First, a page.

Featured Teaching: Lag B'Omer: Liberation=Balance

Featured Teaching: Lag B’Omer: Liberation=Balance

Joy Amidst Sadness

The period of the counting of the Omer, from Passover to Shavuot, is generally viewed as a time of mourning.  Lag B’omer stands as a refuge of joy amidst a time of subtle sadness. It is a thirty-two-day stretch from Passover to Lag B’omer, where weddings, music and even haircuts are not performed. These days were reserved to mourn, being that it is the period in which 24,000 of Rabbi Akiva’s students died from a mysterious plague. They died, says the Talmud, because “they did not act respectfully towards each other.”

Simplyput, Lag B’Omer, the thirty-third day of counting the Omer, is celebrated because it was at that time when the students ceased dying. More importantly, and a bit ironically, Lag B’Omer is also distinguished as a day of joy since it is the day of Rabbi Shimon Bar Yochai’s passing- his yartzeit.

Carob and Water

Rabbi Shimon was a second century sage who was one of five students of Rabbi Akiva who survived the plague. Beyond being a prime student of the illustrious Rabbi Akiva, as he once told his own disciples, “My sons, learn my ways, for my ways are the finest of the finest of Rabbi Akiva’s,” he was a great person in his own right.

Rabbi Shimon was one of the first to openly transmit to his circle the mystical teachings of the Torah, otherwise known today as Kabbalah, and he was the author of its fundamental text, the book of Zohar (Illumination).

In contrast to the other students who perished during this dreadful period, Rabbi Shimon Bar Yachai survived, and went on to live a full life, passing away at a ripe old age. So much so that when he did move on to the other realm it was seen as a time to rejoice, to celebrate the life and work of this noble teacher. The fact that he did complete his life and continued to teach and spread Torah, has tremendous historical and sociological significance, with practical ramifications until this present day. In addition, it was R. Shimon himself who requested of his people to dedicate the day of his passing as “the day of my joy.”

Steps in the Path of Personal Development

As there are no coincidences, everything is divinely orchestrated and organized, what needs to be explored is the connection between his death as a time of joy, and the others students’ deaths as a time to mourn, and their relationship with the counting of the Omer.

The forty-nine days of the counting represent forty-nine steps in the path of personal development. Kabbalistic teachings speak of seven primary emotional Sefirot. These are, chesed/giving, gevurah/ restraint, tiferes/harmony, netzach/ambition, hod/devotion, Yesod/connection and malchus/ receptiveness. Each of these emotional attributes on their own, without a solid dosage from the others creates a reality of tohu — confusion and chaos.

For example, having chesed without gevurah would be to allow a child to do whatever they want, at whatever time they want. Yet, this form of ‘giving’ is counterproductive, as children need borders and discipline to properly flourish. To introduce an order of tikkun -- correction and perfection — there needs to be a blending of the attributes so that each one of the seven contains all the other, hence the number forty-nine, the days of counting and perfecting our emotional state.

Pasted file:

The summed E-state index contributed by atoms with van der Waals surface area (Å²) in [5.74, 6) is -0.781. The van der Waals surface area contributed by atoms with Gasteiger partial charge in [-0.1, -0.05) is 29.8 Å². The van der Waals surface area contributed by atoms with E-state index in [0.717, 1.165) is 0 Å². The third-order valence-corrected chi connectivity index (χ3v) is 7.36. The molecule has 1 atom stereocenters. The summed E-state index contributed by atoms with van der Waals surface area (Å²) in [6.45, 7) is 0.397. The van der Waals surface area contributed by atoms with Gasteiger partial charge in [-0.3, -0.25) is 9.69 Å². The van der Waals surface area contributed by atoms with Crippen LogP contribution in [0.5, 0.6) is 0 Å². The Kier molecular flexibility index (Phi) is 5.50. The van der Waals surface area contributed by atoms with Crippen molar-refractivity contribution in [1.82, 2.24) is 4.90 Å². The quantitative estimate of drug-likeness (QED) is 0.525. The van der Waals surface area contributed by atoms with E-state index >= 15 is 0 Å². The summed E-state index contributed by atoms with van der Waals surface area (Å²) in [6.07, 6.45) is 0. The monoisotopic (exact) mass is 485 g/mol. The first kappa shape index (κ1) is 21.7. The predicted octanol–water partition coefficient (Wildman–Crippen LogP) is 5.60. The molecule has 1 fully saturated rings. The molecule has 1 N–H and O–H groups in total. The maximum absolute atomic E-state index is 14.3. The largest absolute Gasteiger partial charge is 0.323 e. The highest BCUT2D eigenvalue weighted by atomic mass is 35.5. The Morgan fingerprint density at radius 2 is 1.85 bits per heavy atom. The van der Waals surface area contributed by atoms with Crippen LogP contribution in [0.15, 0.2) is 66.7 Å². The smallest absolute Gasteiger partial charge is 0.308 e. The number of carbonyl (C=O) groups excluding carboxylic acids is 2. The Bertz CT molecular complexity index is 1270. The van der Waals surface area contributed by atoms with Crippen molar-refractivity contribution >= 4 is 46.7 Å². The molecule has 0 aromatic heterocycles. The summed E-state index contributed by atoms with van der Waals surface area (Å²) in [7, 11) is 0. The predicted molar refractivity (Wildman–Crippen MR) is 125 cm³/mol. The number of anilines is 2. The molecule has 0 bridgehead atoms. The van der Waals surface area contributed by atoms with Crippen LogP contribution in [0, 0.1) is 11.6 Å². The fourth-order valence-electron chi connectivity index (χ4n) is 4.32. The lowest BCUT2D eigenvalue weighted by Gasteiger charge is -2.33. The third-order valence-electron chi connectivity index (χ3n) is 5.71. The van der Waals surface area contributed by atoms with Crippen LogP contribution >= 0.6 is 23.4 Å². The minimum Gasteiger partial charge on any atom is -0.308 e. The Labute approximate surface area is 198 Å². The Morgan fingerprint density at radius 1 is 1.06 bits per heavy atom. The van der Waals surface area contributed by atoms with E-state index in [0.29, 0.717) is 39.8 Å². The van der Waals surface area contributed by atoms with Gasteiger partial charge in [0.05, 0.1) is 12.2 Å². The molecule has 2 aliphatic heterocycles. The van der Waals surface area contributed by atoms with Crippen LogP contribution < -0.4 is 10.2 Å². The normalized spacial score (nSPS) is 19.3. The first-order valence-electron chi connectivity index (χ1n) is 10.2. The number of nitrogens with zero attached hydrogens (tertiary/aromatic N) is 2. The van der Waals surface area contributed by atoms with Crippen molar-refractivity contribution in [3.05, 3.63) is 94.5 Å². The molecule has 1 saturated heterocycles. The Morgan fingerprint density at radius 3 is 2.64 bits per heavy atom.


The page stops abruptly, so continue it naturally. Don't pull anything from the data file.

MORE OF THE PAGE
The Middle Path

The point of it all is balance, the middle path, the balancing and counter-balancing of our emotional state. The most extreme of our emotions are aroused in a time of tragedy or in a time of comedy, when life throws us something unexpectedly bad, or something surprisingly good. Either way, our instincts are immediately awakened, and most often, we go into auto-pilot and react as opposed to being pro-active.

Of course, the death of an individual is going to stir within us deep emotions of sadness. In fact, the Rambam/ Maimonides refers to a person who does not show sadness in the face of death as an achzari — a cold hearted person. Not only can we mourn, but we are even encouraged to weep and bewail corporal death. The first three days of Shiva are called the days of weeping. So there is certainly a time for sadness.  Sadness, but not depression, which is when you think life is over, but deep sadness. And yet in the midst of a national time of subtle mourning, this being the first 32 days of The Omer, which commemorates the unanticipated death of the students of R. Akiva, there stands Lag B’Omer like a Tree of Life. The joyous day of Rabbi Shimon Bar Yochai’s passing comes along and counter-balances our emotional state, and injects a healthy dosage of joy.

It is precisely the mystic par excellence, the illustrious R. Shimon, the one who appears beyond the immediate, who can show us that even in death, an assumed end, with no hope or future, there can be found joy and a time of rejoicing. For what at times seems “bad” at the moment may turn out to be “good” at a later time, and what is perceived as an end in the now may morph into a beginning of a brighter future in the present moment.

Lag B’Omer gives life and hope to the days that are otherwise meant to mourn. On the calendar, Lag B’Omer is on Chai Iyyar – the eighteenth day of the month of Iyyar. Chai is life, for Lag B’Omer gives life to the entire month of Iyyar, and by extension infuses all the days of our life with a healthy measure of joy, optimism, and hopefulness.


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